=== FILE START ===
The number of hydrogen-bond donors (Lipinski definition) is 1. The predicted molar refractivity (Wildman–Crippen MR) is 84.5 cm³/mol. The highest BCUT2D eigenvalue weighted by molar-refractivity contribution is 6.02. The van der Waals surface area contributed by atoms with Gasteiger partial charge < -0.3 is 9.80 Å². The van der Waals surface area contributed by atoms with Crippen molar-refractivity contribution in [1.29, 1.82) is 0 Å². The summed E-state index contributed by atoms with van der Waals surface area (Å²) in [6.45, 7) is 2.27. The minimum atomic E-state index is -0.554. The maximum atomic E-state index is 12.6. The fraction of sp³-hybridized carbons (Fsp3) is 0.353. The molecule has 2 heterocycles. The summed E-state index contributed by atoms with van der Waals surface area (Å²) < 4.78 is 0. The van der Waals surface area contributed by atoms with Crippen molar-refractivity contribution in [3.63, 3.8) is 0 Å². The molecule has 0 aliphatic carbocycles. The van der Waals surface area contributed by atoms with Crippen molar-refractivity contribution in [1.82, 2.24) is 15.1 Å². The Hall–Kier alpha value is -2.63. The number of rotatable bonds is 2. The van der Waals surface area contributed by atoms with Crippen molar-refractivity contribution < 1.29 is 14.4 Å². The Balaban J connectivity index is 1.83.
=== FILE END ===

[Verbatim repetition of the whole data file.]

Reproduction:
The number of hydrogen-bond donors (Lipinski definition) is 1. The predicted molar refractivity (Wildman–Crippen MR) is 84.5 cm³/mol. The highest BCUT2D eigenvalue weighted by molar-refractivity contribution is 6.02. The van der Waals surface area contributed by atoms with Gasteiger partial charge < -0.3 is 9.80 Å². The van der Waals surface area contributed by atoms with Crippen molar-refractivity contribution in [1.29, 1.82) is 0 Å². The summed E-state index contributed by atoms with van der Waals surface area (Å²) in [6.45, 7) is 2.27. The minimum atomic E-state index is -0.554. The maximum atomic E-state index is 12.6. The fraction of sp³-hybridized carbons (Fsp3) is 0.353. The molecule has 2 heterocycles. The summed E-state index contributed by atoms with van der Waals surface area (Å²) < 4.78 is 0. The van der Waals surface area contributed by atoms with Crippen molar-refractivity contribution in [3.63, 3.8) is 0 Å². The molecule has 0 aliphatic carbocycles. The van der Waals surface area contributed by atoms with Crippen molar-refractivity contribution in [1.82, 2.24) is 15.1 Å². The Hall–Kier alpha value is -2.63. The number of rotatable bonds is 2. The van der Waals surface area contributed by atoms with Crippen molar-refractivity contribution < 1.29 is 14.4 Å². The Balaban J connectivity index is 1.83.